Perceptions of gay men’s masculinity are associated with their sexual self-label, voice quality and physique

J.P. Ravenhill, R.O. de Visser

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Like all other men, gay men may utilise stereotypically masculine attributes and behaviours in an attempt to accrue ‘masculine capital’, a term referring to the social power afforded by the display of traits and behaviours associated with orthodox, ‘hegemonic’ masculinity. Previous research findings suggest that gay sexual self-labels – conveying position preferences in anal intercourse between men – voice quality and muscularity may contribute to gay men’s masculine capital. This study examined the relative contribution to gay men’s masculine capital made by sexual self-labels, voice quality (deep/high-pitched) and physique (muscularity/thinness). It also assessed the beliefs gay men and straight people hold regarding the gendered nature of gay sexual self-labels in anal intercourse. Results from a survey of 538 participants showed that gay and straight people perceived the anally insertive sexual self-label as the most masculine and the anally receptive self-label the least masculine. The findings also revealed that voice quality and physique were more strongly associated with perceptions of gay men’s masculinity than their sexual self-label, although gay men who had masculine attributes and were anally receptive were perceived as less masculine than those who had the same attributes and were anally insertive.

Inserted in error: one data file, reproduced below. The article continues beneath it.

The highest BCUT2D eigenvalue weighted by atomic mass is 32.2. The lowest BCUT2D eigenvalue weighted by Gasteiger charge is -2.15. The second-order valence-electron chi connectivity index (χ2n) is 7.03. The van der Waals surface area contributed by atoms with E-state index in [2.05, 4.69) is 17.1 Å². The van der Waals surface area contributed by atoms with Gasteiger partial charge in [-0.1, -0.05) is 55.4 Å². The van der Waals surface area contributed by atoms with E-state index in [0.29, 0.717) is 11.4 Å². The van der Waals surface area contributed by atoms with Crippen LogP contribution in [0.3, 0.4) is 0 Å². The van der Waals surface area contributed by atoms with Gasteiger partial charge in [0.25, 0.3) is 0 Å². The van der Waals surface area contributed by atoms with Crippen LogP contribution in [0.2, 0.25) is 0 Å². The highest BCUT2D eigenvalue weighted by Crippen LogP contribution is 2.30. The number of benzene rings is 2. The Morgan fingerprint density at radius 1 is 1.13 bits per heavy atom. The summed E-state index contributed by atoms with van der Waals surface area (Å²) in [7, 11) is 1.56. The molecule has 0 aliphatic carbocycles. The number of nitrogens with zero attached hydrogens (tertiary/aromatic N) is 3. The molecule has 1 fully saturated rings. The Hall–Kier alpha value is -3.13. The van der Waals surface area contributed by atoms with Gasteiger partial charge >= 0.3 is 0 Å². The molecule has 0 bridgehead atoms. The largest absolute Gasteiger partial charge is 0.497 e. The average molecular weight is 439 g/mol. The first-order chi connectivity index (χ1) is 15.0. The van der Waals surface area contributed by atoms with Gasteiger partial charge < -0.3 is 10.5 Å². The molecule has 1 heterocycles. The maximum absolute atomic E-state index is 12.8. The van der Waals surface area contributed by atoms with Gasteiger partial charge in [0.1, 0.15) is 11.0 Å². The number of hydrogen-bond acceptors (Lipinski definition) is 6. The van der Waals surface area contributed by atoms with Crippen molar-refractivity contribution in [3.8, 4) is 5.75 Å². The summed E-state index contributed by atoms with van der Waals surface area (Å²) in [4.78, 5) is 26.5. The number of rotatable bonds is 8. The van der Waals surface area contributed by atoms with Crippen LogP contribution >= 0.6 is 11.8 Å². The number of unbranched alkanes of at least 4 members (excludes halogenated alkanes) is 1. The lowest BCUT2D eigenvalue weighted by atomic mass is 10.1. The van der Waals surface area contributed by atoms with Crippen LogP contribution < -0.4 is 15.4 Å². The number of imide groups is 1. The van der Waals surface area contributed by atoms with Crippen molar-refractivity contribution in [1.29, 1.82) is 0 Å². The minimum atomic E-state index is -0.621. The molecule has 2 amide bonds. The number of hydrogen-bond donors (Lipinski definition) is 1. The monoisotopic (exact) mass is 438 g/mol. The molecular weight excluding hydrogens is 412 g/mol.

Original languageEnglish
Pages (from-to)208-222
Number of pages15
JournalPsychology and Sexuality
Issue number3
Early online date28 Jun 2017
Publication statusPublished - 2017

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